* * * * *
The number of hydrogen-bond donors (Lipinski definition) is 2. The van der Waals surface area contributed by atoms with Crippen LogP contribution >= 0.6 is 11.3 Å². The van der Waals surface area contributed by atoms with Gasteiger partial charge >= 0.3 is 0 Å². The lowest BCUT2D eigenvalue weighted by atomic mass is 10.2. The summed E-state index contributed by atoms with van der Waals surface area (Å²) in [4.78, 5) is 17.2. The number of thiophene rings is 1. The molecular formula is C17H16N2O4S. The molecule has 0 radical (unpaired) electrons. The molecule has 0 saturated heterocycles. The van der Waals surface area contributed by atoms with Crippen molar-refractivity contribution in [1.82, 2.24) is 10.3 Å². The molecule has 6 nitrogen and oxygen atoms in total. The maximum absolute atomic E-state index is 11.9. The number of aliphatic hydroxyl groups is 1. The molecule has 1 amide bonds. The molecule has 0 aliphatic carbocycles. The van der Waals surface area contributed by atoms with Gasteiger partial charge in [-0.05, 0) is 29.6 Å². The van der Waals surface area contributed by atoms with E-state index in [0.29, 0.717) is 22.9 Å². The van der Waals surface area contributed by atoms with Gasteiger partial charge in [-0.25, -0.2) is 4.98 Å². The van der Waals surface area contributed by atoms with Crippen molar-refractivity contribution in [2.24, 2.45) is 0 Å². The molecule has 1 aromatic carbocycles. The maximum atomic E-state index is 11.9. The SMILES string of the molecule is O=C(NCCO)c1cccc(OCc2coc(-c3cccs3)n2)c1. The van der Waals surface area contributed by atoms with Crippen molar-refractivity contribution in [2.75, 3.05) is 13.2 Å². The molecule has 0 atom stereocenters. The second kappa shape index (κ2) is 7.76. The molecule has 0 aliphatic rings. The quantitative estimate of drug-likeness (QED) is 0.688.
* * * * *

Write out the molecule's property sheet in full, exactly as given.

The number of hydrogen-bond donors (Lipinski definition) is 2. The van der Waals surface area contributed by atoms with Crippen LogP contribution >= 0.6 is 11.3 Å². The van der Waals surface area contributed by atoms with Gasteiger partial charge >= 0.3 is 0 Å². The lowest BCUT2D eigenvalue weighted by atomic mass is 10.2. The summed E-state index contributed by atoms with van der Waals surface area (Å²) in [4.78, 5) is 17.2. The number of thiophene rings is 1. The molecular formula is C17H16N2O4S. The molecule has 0 radical (unpaired) electrons. The molecule has 0 saturated heterocycles. The van der Waals surface area contributed by atoms with Crippen molar-refractivity contribution in [1.82, 2.24) is 10.3 Å². The molecule has 6 nitrogen and oxygen atoms in total. The maximum absolute atomic E-state index is 11.9. The number of aliphatic hydroxyl groups is 1. The molecule has 1 amide bonds. The molecule has 0 aliphatic carbocycles. The van der Waals surface area contributed by atoms with Gasteiger partial charge in [-0.05, 0) is 29.6 Å². The van der Waals surface area contributed by atoms with E-state index in [0.29, 0.717) is 22.9 Å². The van der Waals surface area contributed by atoms with Gasteiger partial charge in [-0.25, -0.2) is 4.98 Å². The van der Waals surface area contributed by atoms with Crippen molar-refractivity contribution in [2.24, 2.45) is 0 Å². The molecule has 1 aromatic carbocycles. The maximum atomic E-state index is 11.9. The SMILES string of the molecule is O=C(NCCO)c1cccc(OCc2coc(-c3cccs3)n2)c1. The van der Waals surface area contributed by atoms with Crippen molar-refractivity contribution in [2.75, 3.05) is 13.2 Å². The molecule has 0 atom stereocenters. The second kappa shape index (κ2) is 7.76. The molecule has 0 aliphatic rings. The quantitative estimate of drug-likeness (QED) is 0.688.